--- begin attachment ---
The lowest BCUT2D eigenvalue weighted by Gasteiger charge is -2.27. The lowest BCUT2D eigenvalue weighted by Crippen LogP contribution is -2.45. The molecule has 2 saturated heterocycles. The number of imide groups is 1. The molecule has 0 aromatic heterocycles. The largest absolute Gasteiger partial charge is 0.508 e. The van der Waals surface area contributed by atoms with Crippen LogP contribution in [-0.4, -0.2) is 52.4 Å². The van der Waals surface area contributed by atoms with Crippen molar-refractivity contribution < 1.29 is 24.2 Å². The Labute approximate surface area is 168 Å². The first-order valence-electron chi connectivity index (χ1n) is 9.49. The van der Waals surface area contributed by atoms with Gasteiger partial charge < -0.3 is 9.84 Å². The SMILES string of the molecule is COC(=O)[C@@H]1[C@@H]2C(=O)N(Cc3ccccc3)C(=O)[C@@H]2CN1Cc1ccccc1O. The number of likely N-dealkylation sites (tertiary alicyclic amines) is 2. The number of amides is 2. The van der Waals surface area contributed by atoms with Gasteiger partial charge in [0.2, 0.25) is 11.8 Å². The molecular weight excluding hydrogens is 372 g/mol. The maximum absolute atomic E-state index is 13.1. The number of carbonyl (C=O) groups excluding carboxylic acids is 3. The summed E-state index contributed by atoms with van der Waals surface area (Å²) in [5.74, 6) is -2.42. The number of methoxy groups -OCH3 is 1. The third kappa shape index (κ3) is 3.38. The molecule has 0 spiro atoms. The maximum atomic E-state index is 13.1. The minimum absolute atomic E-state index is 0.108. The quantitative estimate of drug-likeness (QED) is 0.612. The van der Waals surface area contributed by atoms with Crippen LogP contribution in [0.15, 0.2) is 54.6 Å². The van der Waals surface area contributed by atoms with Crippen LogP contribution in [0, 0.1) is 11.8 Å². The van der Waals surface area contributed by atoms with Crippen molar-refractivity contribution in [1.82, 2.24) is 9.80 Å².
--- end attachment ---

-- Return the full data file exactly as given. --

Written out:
The lowest BCUT2D eigenvalue weighted by Gasteiger charge is -2.27. The lowest BCUT2D eigenvalue weighted by Crippen LogP contribution is -2.45. The molecule has 2 saturated heterocycles. The number of imide groups is 1. The molecule has 0 aromatic heterocycles. The largest absolute Gasteiger partial charge is 0.508 e. The van der Waals surface area contributed by atoms with Crippen LogP contribution in [-0.4, -0.2) is 52.4 Å². The van der Waals surface area contributed by atoms with Crippen molar-refractivity contribution < 1.29 is 24.2 Å². The Labute approximate surface area is 168 Å². The first-order valence-electron chi connectivity index (χ1n) is 9.49. The van der Waals surface area contributed by atoms with Gasteiger partial charge < -0.3 is 9.84 Å². The SMILES string of the molecule is COC(=O)[C@@H]1[C@@H]2C(=O)N(Cc3ccccc3)C(=O)[C@@H]2CN1Cc1ccccc1O. The number of likely N-dealkylation sites (tertiary alicyclic amines) is 2. The number of amides is 2. The van der Waals surface area contributed by atoms with Gasteiger partial charge in [0.2, 0.25) is 11.8 Å². The molecular weight excluding hydrogens is 372 g/mol. The maximum absolute atomic E-state index is 13.1. The number of carbonyl (C=O) groups excluding carboxylic acids is 3. The summed E-state index contributed by atoms with van der Waals surface area (Å²) in [5.74, 6) is -2.42. The number of methoxy groups -OCH3 is 1. The third kappa shape index (κ3) is 3.38. The molecule has 0 spiro atoms. The maximum atomic E-state index is 13.1. The minimum absolute atomic E-state index is 0.108. The quantitative estimate of drug-likeness (QED) is 0.612. The van der Waals surface area contributed by atoms with Crippen LogP contribution in [0.15, 0.2) is 54.6 Å². The van der Waals surface area contributed by atoms with Crippen LogP contribution in [0, 0.1) is 11.8 Å². The van der Waals surface area contributed by atoms with Crippen molar-refractivity contribution in [1.82, 2.24) is 9.80 Å².